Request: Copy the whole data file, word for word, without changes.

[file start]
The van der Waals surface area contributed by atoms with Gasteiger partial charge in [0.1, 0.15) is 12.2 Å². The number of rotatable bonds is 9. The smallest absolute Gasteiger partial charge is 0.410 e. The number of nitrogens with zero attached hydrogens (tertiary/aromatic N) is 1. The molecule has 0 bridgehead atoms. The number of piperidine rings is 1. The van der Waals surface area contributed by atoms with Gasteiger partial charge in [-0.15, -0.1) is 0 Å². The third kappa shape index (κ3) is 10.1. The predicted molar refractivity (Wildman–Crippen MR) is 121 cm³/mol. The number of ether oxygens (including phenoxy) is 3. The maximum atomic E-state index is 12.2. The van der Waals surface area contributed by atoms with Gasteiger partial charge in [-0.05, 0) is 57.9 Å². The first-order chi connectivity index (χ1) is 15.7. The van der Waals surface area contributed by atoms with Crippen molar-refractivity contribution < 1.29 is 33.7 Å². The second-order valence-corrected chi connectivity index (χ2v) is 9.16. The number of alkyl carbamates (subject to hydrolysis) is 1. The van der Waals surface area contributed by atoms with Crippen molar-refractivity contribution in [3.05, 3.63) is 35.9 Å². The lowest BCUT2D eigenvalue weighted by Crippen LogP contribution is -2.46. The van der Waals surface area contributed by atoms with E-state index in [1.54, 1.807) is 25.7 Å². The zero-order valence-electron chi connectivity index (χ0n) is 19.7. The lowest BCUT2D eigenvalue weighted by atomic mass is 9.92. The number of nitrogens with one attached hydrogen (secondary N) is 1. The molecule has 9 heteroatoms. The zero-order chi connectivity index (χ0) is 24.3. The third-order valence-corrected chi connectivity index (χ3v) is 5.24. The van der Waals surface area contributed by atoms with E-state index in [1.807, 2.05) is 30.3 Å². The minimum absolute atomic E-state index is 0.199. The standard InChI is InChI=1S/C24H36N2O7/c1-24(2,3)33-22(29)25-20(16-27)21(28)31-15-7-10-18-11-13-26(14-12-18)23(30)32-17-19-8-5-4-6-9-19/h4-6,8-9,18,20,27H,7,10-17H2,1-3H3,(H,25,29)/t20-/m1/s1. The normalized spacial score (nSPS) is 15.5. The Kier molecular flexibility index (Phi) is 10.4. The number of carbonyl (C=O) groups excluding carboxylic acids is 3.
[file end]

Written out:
The van der Waals surface area contributed by atoms with Gasteiger partial charge in [0.1, 0.15) is 12.2 Å². The number of rotatable bonds is 9. The smallest absolute Gasteiger partial charge is 0.410 e. The number of nitrogens with zero attached hydrogens (tertiary/aromatic N) is 1. The molecule has 0 bridgehead atoms. The number of piperidine rings is 1. The van der Waals surface area contributed by atoms with Gasteiger partial charge in [-0.15, -0.1) is 0 Å². The third kappa shape index (κ3) is 10.1. The predicted molar refractivity (Wildman–Crippen MR) is 121 cm³/mol. The number of ether oxygens (including phenoxy) is 3. The maximum atomic E-state index is 12.2. The van der Waals surface area contributed by atoms with Gasteiger partial charge in [-0.05, 0) is 57.9 Å². The first-order chi connectivity index (χ1) is 15.7. The van der Waals surface area contributed by atoms with Crippen molar-refractivity contribution < 1.29 is 33.7 Å². The second-order valence-corrected chi connectivity index (χ2v) is 9.16. The number of alkyl carbamates (subject to hydrolysis) is 1. The van der Waals surface area contributed by atoms with Crippen molar-refractivity contribution in [3.05, 3.63) is 35.9 Å². The lowest BCUT2D eigenvalue weighted by Crippen LogP contribution is -2.46. The van der Waals surface area contributed by atoms with E-state index in [1.54, 1.807) is 25.7 Å². The zero-order valence-electron chi connectivity index (χ0n) is 19.7. The lowest BCUT2D eigenvalue weighted by atomic mass is 9.92. The number of nitrogens with one attached hydrogen (secondary N) is 1. The molecule has 9 heteroatoms. The zero-order chi connectivity index (χ0) is 24.3. The third-order valence-corrected chi connectivity index (χ3v) is 5.24. The van der Waals surface area contributed by atoms with E-state index in [1.807, 2.05) is 30.3 Å². The minimum absolute atomic E-state index is 0.199. The standard InChI is InChI=1S/C24H36N2O7/c1-24(2,3)33-22(29)25-20(16-27)21(28)31-15-7-10-18-11-13-26(14-12-18)23(30)32-17-19-8-5-4-6-9-19/h4-6,8-9,18,20,27H,7,10-17H2,1-3H3,(H,25,29)/t20-/m1/s1. The normalized spacial score (nSPS) is 15.5. The Kier molecular flexibility index (Phi) is 10.4. The number of carbonyl (C=O) groups excluding carboxylic acids is 3.